and thus may be difficult for PLHA to navigate . The
location, atmosphere, and procedures of a clinical trials
unit may also be experienced as unfamiliar, which
contributes to fear and mistrust [5, 40]. As noted by
researchers in other disease categories (eg, stroke, cancer),
misunderstandings between the patient and clinical trials
units are common, particularly among populations less
familiar with and less trusting of medical research .
Interventions to Reduce Barriers to ACTs for PLHA
While the persistent racial/ethnic disparities in ACTs, and
the factors that underlie these disparities, have been well
described, the science of behavioral interventions to
ameliorate these barriers is in its infancy. The multi-level
and complex nature of barriers to ACTs for PLHA of color
signal the need for interventions at a range of levels of
influence, including policy, structural, organizational, social
network, and individual-level strategies, as well as for
interventions that operate simultaneously at multiple levels
Two clinic-based interventions are described in the
literature. Freedberg and colleagues  developed a brief
structural intervention. In this study, based in an inner-city
hospital-based HIV clinic, all PLHA (regardless of the
patient’s sociodemographic characteristics or potential
eligibility) were provided with culturally sensitive informa-
tion about ACTs during the patient’s first visit. While the
intervention has not been evaluated in a randomized
controlled trial, the brief intervention reduced disparities
in ACT participation by race, risk behavior, and gender
when compared to a historical cohort at the same clinic
. El-Sadr and colleagues  developed a multi-level
outreach program to increase recruitment, enrollment, and
adherence to study protocols among PLHA of color and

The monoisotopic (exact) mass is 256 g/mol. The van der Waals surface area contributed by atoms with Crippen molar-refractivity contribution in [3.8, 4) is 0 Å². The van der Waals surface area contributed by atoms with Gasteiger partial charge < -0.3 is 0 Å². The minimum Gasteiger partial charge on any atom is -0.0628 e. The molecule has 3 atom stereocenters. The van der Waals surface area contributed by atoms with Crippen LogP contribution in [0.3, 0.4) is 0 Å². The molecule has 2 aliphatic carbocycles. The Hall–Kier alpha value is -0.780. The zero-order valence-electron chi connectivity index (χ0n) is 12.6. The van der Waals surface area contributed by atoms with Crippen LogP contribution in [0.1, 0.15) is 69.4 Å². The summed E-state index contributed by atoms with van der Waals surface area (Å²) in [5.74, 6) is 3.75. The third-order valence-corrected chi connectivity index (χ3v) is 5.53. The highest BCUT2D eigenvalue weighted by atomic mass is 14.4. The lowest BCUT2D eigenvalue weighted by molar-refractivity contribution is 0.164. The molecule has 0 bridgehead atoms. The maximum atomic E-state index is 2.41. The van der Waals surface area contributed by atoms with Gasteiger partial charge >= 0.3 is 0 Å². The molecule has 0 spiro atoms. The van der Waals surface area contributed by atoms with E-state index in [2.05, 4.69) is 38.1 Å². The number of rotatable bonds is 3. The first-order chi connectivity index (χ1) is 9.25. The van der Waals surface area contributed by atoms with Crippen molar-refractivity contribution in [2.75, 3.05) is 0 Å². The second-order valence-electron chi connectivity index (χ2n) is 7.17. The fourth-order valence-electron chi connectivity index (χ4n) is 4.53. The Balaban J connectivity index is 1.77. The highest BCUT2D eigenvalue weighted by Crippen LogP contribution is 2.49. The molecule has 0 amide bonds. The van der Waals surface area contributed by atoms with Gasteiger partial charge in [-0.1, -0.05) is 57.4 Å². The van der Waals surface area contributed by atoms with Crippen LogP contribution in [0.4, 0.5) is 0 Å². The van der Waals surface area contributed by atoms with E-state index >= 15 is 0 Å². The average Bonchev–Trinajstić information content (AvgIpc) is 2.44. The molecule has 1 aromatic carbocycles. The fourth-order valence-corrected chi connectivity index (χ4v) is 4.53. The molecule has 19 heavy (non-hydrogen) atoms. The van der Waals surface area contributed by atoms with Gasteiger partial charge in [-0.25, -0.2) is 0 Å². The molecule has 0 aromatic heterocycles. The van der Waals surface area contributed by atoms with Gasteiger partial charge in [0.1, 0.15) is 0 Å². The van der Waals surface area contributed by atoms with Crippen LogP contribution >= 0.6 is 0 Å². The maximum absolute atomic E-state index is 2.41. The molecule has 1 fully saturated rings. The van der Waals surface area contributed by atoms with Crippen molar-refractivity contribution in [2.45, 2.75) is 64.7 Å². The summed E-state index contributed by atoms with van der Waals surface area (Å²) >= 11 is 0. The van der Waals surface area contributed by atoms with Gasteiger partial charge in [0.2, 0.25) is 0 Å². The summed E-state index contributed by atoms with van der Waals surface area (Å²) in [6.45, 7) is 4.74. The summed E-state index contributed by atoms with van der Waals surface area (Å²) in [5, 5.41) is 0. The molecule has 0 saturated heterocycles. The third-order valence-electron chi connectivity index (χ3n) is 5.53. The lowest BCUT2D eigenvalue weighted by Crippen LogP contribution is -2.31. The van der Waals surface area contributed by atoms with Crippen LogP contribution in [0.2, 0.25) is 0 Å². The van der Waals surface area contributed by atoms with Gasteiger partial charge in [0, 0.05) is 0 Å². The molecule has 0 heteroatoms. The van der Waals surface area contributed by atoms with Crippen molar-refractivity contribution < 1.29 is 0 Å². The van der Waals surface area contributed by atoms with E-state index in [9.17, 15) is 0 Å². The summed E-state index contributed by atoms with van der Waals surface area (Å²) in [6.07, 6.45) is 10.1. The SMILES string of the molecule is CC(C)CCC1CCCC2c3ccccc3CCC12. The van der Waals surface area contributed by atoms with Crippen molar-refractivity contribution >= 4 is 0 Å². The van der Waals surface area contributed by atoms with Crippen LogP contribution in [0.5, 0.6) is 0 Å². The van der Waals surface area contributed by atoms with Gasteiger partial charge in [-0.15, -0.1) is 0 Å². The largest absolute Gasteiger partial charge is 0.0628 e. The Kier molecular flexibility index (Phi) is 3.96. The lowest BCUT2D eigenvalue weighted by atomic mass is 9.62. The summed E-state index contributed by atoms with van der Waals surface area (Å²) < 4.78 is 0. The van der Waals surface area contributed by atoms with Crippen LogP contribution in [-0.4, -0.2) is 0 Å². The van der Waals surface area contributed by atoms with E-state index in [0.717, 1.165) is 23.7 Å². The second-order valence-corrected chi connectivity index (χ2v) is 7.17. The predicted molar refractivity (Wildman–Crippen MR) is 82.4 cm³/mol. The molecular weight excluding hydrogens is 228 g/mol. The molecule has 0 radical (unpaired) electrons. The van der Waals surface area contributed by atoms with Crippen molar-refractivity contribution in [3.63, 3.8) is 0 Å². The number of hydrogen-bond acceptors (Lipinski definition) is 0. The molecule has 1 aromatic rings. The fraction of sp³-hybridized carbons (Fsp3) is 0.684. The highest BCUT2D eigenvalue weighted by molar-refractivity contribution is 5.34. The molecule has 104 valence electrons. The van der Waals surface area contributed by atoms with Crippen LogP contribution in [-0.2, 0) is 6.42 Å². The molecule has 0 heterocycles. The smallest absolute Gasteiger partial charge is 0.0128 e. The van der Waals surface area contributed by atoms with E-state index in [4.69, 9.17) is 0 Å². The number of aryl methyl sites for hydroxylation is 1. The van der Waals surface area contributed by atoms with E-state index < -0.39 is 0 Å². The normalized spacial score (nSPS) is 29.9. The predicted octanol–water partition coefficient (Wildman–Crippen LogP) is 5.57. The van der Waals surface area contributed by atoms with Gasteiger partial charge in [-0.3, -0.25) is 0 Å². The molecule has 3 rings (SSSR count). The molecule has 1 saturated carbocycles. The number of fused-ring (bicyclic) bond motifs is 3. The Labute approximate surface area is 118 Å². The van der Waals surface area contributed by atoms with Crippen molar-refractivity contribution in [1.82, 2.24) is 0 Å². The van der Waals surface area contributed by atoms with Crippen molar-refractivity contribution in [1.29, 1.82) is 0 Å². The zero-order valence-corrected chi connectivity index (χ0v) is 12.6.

women. The program included culturally sensitive infor-
mational materials about ACTs, outreach workers who
made home visits when needed, transportation for patients
for study visits, social work services for referrals to
necessary, ancillary services (eg, mental health, housing),
and peer support groups to assist patients with adherence to
study protocols . While El-Sadr and colleagues did not
report efficacy data, the multi-level nature of the program
directly targeted the types of barriers to recruitment and
retention of PLHA of color to ACTs described above and
therefore has promise as an intervention approach.
Our own work has focused on peer-driven intervention
strategies to increase the participation of PLHA of color in
ACTs in an urban environment. In response to the multi-
level barriers experienced to ACTs among this group, the
intervention (with the field name “the ACT2 Project”) was
designed to target barriers at the levels of individuals (such
as poor knowledge and high mistrust of ACTs, co-existing
with great willingness to explore ACTs), their social
networks (namely, peer norms regarding avoidance of
medical research), and also social and structural impedi-
ments associated with health care providers and ACT
settings. As described above, screening is a critical gateway
to gaining access to ACTs. Further, screening yields
indirect benefits to PLHA of color, including improvements
in HIV health knowledge and the opportunity to contribute
to research. This minimal-risk exchange may also reduce
PLHA’s fears of ACTs, and establish a relationship between
the PLHA and ACT unit. Yet, as reviewed above, PLHA of
color are screened for ACTs at disproportionately low rates
[43•]. Thus, the ACT2 Project’s primary outcome was ACT
screening. Enrollment in trials is also being explored as a
secondary outcome. However, enrollment patterns are
complicated by the fact that the number and type of ACTs
vary over time, and therefore to enter a trial, a participant’s